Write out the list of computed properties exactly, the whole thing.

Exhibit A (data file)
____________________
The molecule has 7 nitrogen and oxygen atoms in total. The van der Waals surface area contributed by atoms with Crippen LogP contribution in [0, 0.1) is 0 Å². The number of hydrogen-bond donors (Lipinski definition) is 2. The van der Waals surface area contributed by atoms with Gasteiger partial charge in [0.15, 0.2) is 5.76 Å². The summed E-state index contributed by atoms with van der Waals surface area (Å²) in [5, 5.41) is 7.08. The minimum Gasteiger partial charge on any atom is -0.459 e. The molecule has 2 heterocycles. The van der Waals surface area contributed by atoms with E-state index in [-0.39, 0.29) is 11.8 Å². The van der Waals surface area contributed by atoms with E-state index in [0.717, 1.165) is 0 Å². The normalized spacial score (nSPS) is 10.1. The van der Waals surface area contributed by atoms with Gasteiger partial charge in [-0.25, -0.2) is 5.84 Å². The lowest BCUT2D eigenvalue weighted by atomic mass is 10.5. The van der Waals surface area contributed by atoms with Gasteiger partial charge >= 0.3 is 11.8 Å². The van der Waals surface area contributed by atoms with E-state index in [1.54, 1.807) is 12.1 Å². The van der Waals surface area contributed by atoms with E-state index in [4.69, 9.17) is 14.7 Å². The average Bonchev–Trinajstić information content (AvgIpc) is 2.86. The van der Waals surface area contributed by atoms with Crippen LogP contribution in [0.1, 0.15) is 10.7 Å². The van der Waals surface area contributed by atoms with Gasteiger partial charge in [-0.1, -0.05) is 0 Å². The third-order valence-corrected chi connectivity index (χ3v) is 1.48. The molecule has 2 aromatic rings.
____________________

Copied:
The molecule has 7 nitrogen and oxygen atoms in total. The van der Waals surface area contributed by atoms with Crippen LogP contribution in [0, 0.1) is 0 Å². The number of hydrogen-bond donors (Lipinski definition) is 2. The van der Waals surface area contributed by atoms with Gasteiger partial charge in [0.15, 0.2) is 5.76 Å². The summed E-state index contributed by atoms with van der Waals surface area (Å²) in [5, 5.41) is 7.08. The minimum Gasteiger partial charge on any atom is -0.459 e. The molecule has 2 heterocycles. The van der Waals surface area contributed by atoms with E-state index in [-0.39, 0.29) is 11.8 Å². The van der Waals surface area contributed by atoms with E-state index in [0.717, 1.165) is 0 Å². The normalized spacial score (nSPS) is 10.1. The van der Waals surface area contributed by atoms with Gasteiger partial charge in [-0.25, -0.2) is 5.84 Å². The lowest BCUT2D eigenvalue weighted by atomic mass is 10.5. The van der Waals surface area contributed by atoms with Gasteiger partial charge >= 0.3 is 11.8 Å². The van der Waals surface area contributed by atoms with E-state index in [1.54, 1.807) is 12.1 Å². The van der Waals surface area contributed by atoms with E-state index in [4.69, 9.17) is 14.7 Å². The average Bonchev–Trinajstić information content (AvgIpc) is 2.86. The van der Waals surface area contributed by atoms with Crippen LogP contribution in [0.1, 0.15) is 10.7 Å². The van der Waals surface area contributed by atoms with Gasteiger partial charge in [-0.1, -0.05) is 0 Å². The third-order valence-corrected chi connectivity index (χ3v) is 1.48. The molecule has 2 aromatic rings.